Biles (2005-2006) casts doubt on any special license for and even on the postulated Aeschylean revivals in the 420s. Whether or not the late playwright’s Theban plays were restaged then, we know of 4th century performances of works by all Athens’ Big Three tragedians. Any of the “Antigones” mentioned above that followed Sophocles’ Antigone or even a recorded 4th-century Antigone by a poet named Astydamas the Younger could have suggested alterations at the end of Seven before the texts were supposedly fixed in the 340s or ’30s. Indeed, its alternate name Seven against Thebes, familiar in the late 5th century (Aristophanes’ Frogs, 1021), may come from a revival. Comic Aristophanes knew Aeschylus’ play that has come down to us as Choephoroe under the title Oresteia (equivalent to “Orestes” since his verse wanted the extra syllable: Frogs, 1124.) This may hint at revival of that play first performed half a century before.

Another question arises. How old is the “Athenian tradition” (as venerable Sophoclean scholar R. C. Jebb calls it) that the crisis government of Thebes prevented funerals for its fallen attackers? Boeotian Pindar contradicts it (Nem. 9.21-27 and Ol. 6.12-17), and would likely have refuted it explicitly had he known it. Does it too come from this momentous play?

Probably not. In Aeschylus’ lost Eleusinians Athenians persuaded Thebans to allow proper funeral rites for (all?) the slain attackers. On the other hand, there was an old tradition, followed eventually by Roman Statius, that Oedipus’ fratricidal sons were both burned on a single conflicted pyre (Theb. 12.429-436). Polyneices’ corpse was secretly added to the smoldering pyre of his brother by their sister Antigone and Polyneices’ widow Argia.

Euripides’ Suppliants addresses the post-battle crisis from the side of all the attackers’ families who want their dead relatives’ bodies back duly to bury (and who will recover them only thanks to Athenian armed intervention). An evil Creon reigns at Thebes, who sends an equally evil herald to Athens declaring his prohibition. This jingoistic play is certainly later than the Sophoclean Antigone, from a time when Athens and Thebes were openly at war. (The year 423 BCE has been conjectured.)

The Thebans were enemies of Athens throughout the fifth century. For Athenian writers to make their ancestors guilty of such atrocity as Iliadic heroes at their most brutal intended (exulting Hector to slain Patroclus’s corpse) or perpetrated (wrathful Achilles to Hector’s) would be pleasing nationalist propaganda. Furthermore, it would be tactful on the part of Sophocles who, though elected admiral once by the Athenians, was no admirer of democracy and demagogues, to displace critique of his countrymen’s own irreligious policy that prohibited burial on Attic soil to traitorous citizens who attacked the democratic state. See the thoughtful discussion in Anderson (2015) with background information and analysis in Rosivach (1983).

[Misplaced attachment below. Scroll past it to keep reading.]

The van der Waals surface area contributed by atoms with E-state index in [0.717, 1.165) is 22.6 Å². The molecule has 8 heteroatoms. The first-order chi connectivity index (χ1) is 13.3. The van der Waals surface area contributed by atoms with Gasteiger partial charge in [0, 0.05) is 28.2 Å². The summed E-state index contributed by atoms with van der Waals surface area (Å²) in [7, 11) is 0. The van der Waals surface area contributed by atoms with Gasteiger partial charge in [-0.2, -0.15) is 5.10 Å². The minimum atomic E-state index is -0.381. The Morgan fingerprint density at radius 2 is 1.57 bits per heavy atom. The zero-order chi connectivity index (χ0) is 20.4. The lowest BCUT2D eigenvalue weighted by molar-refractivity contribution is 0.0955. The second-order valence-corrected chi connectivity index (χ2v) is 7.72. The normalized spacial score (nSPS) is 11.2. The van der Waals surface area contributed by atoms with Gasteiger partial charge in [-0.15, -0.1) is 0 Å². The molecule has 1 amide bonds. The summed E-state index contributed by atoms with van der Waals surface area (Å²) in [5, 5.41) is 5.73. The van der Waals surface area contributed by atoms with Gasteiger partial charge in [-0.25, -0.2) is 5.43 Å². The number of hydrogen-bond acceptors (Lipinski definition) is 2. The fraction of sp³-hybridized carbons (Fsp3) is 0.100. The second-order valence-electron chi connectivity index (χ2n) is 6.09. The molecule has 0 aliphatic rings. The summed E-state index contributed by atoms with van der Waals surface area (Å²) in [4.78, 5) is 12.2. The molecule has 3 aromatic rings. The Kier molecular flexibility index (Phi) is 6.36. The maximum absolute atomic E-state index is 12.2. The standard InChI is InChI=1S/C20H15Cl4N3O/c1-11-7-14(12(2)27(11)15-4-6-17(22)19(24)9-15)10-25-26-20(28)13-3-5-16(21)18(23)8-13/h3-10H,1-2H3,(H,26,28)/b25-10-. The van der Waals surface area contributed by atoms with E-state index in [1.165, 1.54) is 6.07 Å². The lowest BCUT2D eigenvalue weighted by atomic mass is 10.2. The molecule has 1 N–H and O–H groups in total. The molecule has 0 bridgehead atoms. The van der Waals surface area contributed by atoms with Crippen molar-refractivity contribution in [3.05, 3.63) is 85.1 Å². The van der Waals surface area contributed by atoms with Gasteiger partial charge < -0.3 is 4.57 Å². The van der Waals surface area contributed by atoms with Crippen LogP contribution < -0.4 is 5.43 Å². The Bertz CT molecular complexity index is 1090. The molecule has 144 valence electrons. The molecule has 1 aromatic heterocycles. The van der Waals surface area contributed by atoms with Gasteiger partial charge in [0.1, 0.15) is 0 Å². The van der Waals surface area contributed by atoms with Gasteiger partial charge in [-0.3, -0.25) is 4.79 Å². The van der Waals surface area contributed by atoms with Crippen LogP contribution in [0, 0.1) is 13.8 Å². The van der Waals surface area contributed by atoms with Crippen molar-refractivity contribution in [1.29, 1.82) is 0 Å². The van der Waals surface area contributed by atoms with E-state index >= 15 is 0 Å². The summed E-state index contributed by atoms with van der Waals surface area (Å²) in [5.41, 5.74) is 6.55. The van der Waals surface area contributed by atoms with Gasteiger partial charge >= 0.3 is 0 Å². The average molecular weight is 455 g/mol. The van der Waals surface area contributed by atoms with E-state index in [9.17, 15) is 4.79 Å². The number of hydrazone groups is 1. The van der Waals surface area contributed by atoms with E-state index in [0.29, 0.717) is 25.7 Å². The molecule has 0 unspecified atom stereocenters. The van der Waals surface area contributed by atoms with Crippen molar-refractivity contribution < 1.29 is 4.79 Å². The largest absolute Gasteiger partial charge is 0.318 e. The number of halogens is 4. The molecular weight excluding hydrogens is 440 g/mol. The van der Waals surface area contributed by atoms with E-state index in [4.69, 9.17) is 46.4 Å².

Anderson, Sebastian (2015). “The Seven against Thebes at Eleusis”, Illinois Classical Studies, 40.2 (Fall 2015), 297-318.

Biles, Zachary P. (2005-2006). “Aeschylus’ Afterlife: Reperformance by Decree in 5th C. Athens?”, Illinois Classical Studies, 31-32 (2005-2006), 206-242.

DeBary, W. T. (ed.) (1960). Sources of Chinese Tradition. Vol 1. New York: Columbia University Press.

Lau, D.C. (1963) Lao Tzu: Tao Te Ching. Baltimore: Penguin Classics. ––– (1979) Confucius: The Analects. Baltimore: Penguin Classics.

Rosivach, Vincent J. (1983). “On Creon, Antigone and Not Burying the Dead”, Rheinisches Museum, 126, 193-211, open access at

Tyrrell, Wm. Blake, and Bennett, Larry J. (1998). Recapturing Sophocles’ Antigone. Lanham, MD: Rowman and Littlefield.

[1] The origin of this article was a lecture of the same title that I developed for “Civilizations Compared” course at the University of Denver in the 1990s. In the first of its three segments, the antiquarian one that treated ancient China and classical Greece, I from Languages and Literatures participated with colleagues from three other departments (Art History, History, Religious Studies). A descriptive paper was presented at the annual conference of the Rocky Mountain Modern Language Associate in Phoenix, Arizona, in October 1991. Readers will best follow my argument with a version of Sophocles’ Antigone at hand in any of several adequate translations that indicate line numbers of the original.